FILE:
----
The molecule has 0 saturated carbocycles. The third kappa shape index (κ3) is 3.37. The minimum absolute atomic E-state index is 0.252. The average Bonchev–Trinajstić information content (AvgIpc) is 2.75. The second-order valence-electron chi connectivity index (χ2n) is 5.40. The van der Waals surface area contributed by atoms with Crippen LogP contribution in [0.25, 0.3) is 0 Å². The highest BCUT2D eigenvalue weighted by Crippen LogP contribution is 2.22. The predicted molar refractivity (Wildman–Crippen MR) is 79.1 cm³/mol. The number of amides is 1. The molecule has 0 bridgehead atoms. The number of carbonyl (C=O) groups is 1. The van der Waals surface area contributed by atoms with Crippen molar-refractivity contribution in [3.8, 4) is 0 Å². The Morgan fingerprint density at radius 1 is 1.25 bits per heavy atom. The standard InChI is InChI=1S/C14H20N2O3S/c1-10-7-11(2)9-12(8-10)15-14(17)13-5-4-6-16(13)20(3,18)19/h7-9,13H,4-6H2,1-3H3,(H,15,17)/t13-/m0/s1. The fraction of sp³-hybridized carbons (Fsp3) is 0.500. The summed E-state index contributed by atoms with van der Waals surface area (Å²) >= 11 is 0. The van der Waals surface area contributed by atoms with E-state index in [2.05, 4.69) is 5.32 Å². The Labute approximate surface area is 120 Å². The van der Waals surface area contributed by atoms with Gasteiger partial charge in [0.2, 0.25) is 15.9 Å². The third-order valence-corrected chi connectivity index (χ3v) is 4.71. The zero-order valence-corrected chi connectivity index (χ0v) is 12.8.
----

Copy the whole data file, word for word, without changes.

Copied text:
The molecule has 0 saturated carbocycles. The third kappa shape index (κ3) is 3.37. The minimum absolute atomic E-state index is 0.252. The average Bonchev–Trinajstić information content (AvgIpc) is 2.75. The second-order valence-electron chi connectivity index (χ2n) is 5.40. The van der Waals surface area contributed by atoms with Crippen LogP contribution in [0.25, 0.3) is 0 Å². The highest BCUT2D eigenvalue weighted by Crippen LogP contribution is 2.22. The predicted molar refractivity (Wildman–Crippen MR) is 79.1 cm³/mol. The number of amides is 1. The molecule has 0 bridgehead atoms. The number of carbonyl (C=O) groups is 1. The van der Waals surface area contributed by atoms with Crippen molar-refractivity contribution in [3.8, 4) is 0 Å². The Morgan fingerprint density at radius 1 is 1.25 bits per heavy atom. The standard InChI is InChI=1S/C14H20N2O3S/c1-10-7-11(2)9-12(8-10)15-14(17)13-5-4-6-16(13)20(3,18)19/h7-9,13H,4-6H2,1-3H3,(H,15,17)/t13-/m0/s1. The fraction of sp³-hybridized carbons (Fsp3) is 0.500. The summed E-state index contributed by atoms with van der Waals surface area (Å²) >= 11 is 0. The van der Waals surface area contributed by atoms with E-state index in [2.05, 4.69) is 5.32 Å². The Labute approximate surface area is 120 Å². The van der Waals surface area contributed by atoms with Gasteiger partial charge in [0.2, 0.25) is 15.9 Å². The third-order valence-corrected chi connectivity index (χ3v) is 4.71. The zero-order valence-corrected chi connectivity index (χ0v) is 12.8.